Saturday, October 15, 2011

R.H. Series, Day 11 (Wabi Sabi)

Last Saturday was a perfect Indian Summer day. I clipped 3 immaculate hydrangeas from the bush in my front yard and placed them in an elegant, clear green glass vase and set them in the entryway on a vintage serving cart where they could be seen by anyone from the open front door. I was having guests on my porch, so I thought the flowers would be a nice touch. I prefer to allow blossoms to live, so I rarely cut them.

In just a week it has turned much cooler, although today you could still feel the warmth of the sun if you paid very careful attention between strong gusts of wind. Yesterday the lawn was uniformly covered with a blanket of orange leaves, and I thought to take a picture but didn't. Today all of the leaves were blown to one side and heaped onto the porch steps, leaving the lawn asymetrical, imperfect. This is the time of Wabi-Sabi, the Japanese aesthetic and philosophy of imperfect Beauty. Because nothing lasts, there is bittersweet perfection in the fading of the flower.

I love hydrangeas. They were the primary flowers in my wedding bouquet. A tangled web of vines had grown over my bush, and I had intended to cut it back, but I guess I was just lazy. Today I had to admit that though all of the rain we got a few weeks ago extended their glorious blossoming, they were just beginning to fade, and I suddenly found myself with a pair of scissors in hand, cutting away at the vines, which were on their way out anyway. The largest hydrangea remaining, once freed from the weight of the vine, rebounded majestically. Except for the slightest beginnings of browning, it is still in the fullness of its bloom, and I did not cut it.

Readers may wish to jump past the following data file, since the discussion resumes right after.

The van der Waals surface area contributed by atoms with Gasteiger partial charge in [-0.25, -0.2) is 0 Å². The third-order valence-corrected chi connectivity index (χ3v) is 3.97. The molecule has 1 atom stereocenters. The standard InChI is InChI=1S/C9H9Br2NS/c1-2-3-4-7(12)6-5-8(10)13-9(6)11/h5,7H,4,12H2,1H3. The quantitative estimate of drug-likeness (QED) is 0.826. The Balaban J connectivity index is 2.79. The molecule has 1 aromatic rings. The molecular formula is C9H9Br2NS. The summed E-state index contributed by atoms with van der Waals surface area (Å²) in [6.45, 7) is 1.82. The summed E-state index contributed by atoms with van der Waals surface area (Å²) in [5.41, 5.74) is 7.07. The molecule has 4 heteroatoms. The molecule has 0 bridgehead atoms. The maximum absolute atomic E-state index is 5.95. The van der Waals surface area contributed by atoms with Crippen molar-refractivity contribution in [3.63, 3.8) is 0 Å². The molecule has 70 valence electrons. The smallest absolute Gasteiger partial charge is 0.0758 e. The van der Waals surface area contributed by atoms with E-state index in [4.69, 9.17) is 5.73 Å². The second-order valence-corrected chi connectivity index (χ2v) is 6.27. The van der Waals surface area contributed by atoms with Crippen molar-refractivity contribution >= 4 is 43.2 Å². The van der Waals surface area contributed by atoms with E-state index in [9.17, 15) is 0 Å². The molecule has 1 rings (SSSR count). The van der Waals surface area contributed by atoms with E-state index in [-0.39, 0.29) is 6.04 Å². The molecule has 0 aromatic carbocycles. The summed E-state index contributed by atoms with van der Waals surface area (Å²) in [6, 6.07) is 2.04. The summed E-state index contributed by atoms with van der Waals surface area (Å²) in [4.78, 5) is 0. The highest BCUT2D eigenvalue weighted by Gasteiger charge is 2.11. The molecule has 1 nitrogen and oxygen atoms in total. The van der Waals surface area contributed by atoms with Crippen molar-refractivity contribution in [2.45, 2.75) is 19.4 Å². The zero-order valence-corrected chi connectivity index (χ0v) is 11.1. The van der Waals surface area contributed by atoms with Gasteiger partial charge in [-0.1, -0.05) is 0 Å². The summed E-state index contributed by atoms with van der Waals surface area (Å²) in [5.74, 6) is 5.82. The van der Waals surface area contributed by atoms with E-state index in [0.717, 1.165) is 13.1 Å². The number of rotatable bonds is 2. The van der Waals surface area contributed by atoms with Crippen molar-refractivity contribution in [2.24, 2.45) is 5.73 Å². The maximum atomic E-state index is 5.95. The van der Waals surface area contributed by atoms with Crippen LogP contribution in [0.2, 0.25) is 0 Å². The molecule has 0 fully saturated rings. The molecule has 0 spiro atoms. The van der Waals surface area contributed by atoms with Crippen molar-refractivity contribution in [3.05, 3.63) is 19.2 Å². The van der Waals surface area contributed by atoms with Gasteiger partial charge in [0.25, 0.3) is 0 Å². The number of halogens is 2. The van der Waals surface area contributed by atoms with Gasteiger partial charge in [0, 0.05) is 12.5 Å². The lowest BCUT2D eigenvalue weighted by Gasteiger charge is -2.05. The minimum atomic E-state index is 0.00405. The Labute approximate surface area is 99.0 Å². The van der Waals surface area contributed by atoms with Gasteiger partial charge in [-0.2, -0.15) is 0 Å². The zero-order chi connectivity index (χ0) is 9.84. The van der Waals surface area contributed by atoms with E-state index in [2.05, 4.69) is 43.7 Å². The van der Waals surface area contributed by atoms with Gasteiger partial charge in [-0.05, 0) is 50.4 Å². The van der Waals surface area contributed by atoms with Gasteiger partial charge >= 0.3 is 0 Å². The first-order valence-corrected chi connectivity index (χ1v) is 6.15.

I felt in awe of these flowers, which despite the oppression of greedy vines had held their own, used to bowing their heads naturally, daring to peek out in their lushness of awesome shades of pink and pale green, unconquerable. Their beauty was too profound to be hidden. Like that children's church song, "This little light of mine, I'm gonna let it shine... Hide it under a bush--oh no! I'm gonna let it shine." I cut several of the browning blossoms but left a few to tough it out to the end. I may bring that big one in soon and dry it, keeping it as a memento of what I learned today.

What or who is weighing you down? What has you all tangled up inside? Are you hiding your beauty underneath, afraid to cut out everything in your life, and yourself, except for what you know to be beautiful, useful, good, or necessary? I am the hydrangea. You are the hydrangea. Remember. Never forget.

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